Pien Huang

Pien Huang is NPR's first Reflect America Fellow, working with shows, desks and podcasts to bring more diverse voices to air and online. She's a former producer for WBUR/NPR's On Point and was a 2018 Environmental Reporting Fellow with The GroundTruth Project at WCAI in Cape Cod, covering the human impact on climate change. As a freelance audio and digital reporter, Huang's stories on the environment, arts and culture have been featured on NPR, the BBC, and PRI's The World.

Huang's experiences span categories and continents. She was executive producer of Data Made to Matter, a podcast from the MIT Sloan School of Management, and was also an adjunct instructor in podcasting and audio journalism at Northeastern University. She worked as a project manager for public artist Ralph Helmick to help plan and execute The Founder's Memorial in Abu Dhabi, and with Stoltze Design to tell visual stories through graphic design. Huang has traveled with scientists looking for signs of environmental change in Cameroon's frogs, in Panama's plants, and in the ocean water off the ice edge of Antarctica. She has a degree in environmental science and public policy from Harvard.

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OK. Naked mole rats are these blind rodents that live underground in East Africa. And over time, they've developed some special traits that help them thrive in tough spaces. NPR's Pien Huang makes the case for why they deserve some respect.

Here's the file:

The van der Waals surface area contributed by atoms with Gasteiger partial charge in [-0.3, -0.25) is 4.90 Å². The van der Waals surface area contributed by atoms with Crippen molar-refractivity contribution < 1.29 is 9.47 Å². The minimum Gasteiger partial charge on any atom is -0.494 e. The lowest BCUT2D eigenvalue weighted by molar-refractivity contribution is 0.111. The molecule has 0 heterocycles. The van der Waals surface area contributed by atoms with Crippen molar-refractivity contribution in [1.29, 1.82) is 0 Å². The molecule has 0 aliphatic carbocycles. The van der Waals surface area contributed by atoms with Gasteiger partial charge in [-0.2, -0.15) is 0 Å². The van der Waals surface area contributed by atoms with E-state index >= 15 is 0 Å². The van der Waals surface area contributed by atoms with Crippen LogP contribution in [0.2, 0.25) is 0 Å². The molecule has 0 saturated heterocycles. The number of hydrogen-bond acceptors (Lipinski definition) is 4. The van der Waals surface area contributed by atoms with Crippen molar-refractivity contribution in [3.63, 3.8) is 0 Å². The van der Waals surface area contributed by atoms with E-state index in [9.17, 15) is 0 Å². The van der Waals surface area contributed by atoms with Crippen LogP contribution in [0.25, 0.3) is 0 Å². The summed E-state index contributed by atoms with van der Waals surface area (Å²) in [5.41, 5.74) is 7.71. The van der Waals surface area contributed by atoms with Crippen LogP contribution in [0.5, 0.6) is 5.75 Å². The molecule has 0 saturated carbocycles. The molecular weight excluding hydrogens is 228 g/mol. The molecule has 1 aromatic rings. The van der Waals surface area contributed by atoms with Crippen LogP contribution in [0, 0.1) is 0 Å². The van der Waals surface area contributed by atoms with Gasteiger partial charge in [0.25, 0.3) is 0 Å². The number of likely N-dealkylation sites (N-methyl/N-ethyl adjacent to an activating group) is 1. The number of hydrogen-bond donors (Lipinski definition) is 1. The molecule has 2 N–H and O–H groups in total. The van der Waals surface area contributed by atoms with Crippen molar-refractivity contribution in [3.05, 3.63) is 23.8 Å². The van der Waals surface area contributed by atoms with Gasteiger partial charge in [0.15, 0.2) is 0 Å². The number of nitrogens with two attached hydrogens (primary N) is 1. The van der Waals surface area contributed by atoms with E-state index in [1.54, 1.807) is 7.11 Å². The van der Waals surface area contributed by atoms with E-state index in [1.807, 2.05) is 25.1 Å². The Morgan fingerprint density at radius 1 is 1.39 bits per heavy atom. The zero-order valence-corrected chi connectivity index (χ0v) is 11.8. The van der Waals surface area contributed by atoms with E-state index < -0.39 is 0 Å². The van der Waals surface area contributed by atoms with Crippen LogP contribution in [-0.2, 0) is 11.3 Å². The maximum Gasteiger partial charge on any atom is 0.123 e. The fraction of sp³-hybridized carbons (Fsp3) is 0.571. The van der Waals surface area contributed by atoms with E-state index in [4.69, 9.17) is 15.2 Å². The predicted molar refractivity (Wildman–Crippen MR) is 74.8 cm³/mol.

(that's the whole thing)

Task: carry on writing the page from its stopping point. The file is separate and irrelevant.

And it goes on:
Viktoriia Radchuk, an evolutionary ecologist at Berlin's Leibniz Institute for Zoo and Wildlife Research, wanted to know how animals were responding to climate change.

So she scoured the results of more than 10,000 animal studies — on species from frogs to snakes, from insects to birds to mammals — looking for information on how changing environments were affecting animal behavior. Based on the available data, she decided to focus on birds in the Northern Hemisphere.

Precision medicine is the field of dreams for human health. Drugs and treatments that would take into account a person's individual DNA configurations, as well as lifestyle and environment, would presumably be better tailored to each person's needs. Still, while the goal of precision medicine is to help everybody, the current research available has a major flaw. It's largely based on the genes of people who are predominantly of white and European descent.

Brian Lapointe, a research professor at Florida Atlantic University's Harbor Branch Oceanographic Institute, has spent his career studying corals at the Looe Key Reef, in a National Marine Sanctuary in the Florida Keys.

Over that time, he's witnessed an alarming trend. In the past 20 years, half of Florida corals have died off.

Snowball, the dancing cockatoo, has at least 14 distinct dance moves.
Irena Schulz, / YouTube

Snowball the cockatoo got Internet famous in the late 2000s when a

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